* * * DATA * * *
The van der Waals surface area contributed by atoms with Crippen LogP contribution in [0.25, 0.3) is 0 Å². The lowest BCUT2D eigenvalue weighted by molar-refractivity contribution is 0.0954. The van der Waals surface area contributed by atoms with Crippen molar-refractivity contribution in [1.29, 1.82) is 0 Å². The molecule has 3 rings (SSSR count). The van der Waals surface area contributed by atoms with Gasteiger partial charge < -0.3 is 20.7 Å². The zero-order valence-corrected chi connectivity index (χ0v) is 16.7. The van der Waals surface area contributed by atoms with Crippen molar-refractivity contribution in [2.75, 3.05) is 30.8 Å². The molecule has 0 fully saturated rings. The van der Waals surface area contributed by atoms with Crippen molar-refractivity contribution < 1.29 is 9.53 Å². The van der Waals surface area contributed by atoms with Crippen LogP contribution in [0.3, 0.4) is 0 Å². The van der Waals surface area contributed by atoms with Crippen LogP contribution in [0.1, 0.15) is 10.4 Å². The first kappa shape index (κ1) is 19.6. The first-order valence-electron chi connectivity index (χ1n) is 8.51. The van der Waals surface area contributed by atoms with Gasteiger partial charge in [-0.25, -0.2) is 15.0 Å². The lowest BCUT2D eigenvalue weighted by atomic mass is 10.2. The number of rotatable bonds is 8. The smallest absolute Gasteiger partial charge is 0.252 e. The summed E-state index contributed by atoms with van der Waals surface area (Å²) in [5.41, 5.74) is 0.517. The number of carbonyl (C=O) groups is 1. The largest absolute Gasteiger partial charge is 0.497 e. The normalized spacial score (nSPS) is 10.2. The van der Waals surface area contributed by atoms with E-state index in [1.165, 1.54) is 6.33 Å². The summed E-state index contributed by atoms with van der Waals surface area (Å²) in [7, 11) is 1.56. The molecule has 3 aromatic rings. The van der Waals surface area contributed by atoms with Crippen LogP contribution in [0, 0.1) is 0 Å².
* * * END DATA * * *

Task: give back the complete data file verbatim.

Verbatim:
The van der Waals surface area contributed by atoms with Crippen LogP contribution in [0.25, 0.3) is 0 Å². The lowest BCUT2D eigenvalue weighted by molar-refractivity contribution is 0.0954. The van der Waals surface area contributed by atoms with Crippen molar-refractivity contribution in [1.29, 1.82) is 0 Å². The molecule has 3 rings (SSSR count). The van der Waals surface area contributed by atoms with Gasteiger partial charge < -0.3 is 20.7 Å². The zero-order valence-corrected chi connectivity index (χ0v) is 16.7. The van der Waals surface area contributed by atoms with Crippen molar-refractivity contribution in [2.75, 3.05) is 30.8 Å². The molecule has 0 fully saturated rings. The van der Waals surface area contributed by atoms with Crippen molar-refractivity contribution < 1.29 is 9.53 Å². The van der Waals surface area contributed by atoms with Crippen LogP contribution in [0.3, 0.4) is 0 Å². The van der Waals surface area contributed by atoms with Crippen LogP contribution in [0.1, 0.15) is 10.4 Å². The first kappa shape index (κ1) is 19.6. The first-order valence-electron chi connectivity index (χ1n) is 8.51. The van der Waals surface area contributed by atoms with Gasteiger partial charge in [-0.25, -0.2) is 15.0 Å². The lowest BCUT2D eigenvalue weighted by atomic mass is 10.2. The number of rotatable bonds is 8. The smallest absolute Gasteiger partial charge is 0.252 e. The summed E-state index contributed by atoms with van der Waals surface area (Å²) in [5.41, 5.74) is 0.517. The number of carbonyl (C=O) groups is 1. The largest absolute Gasteiger partial charge is 0.497 e. The normalized spacial score (nSPS) is 10.2. The van der Waals surface area contributed by atoms with E-state index in [1.165, 1.54) is 6.33 Å². The summed E-state index contributed by atoms with van der Waals surface area (Å²) in [7, 11) is 1.56. The molecule has 3 aromatic rings. The van der Waals surface area contributed by atoms with Crippen LogP contribution in [0, 0.1) is 0 Å².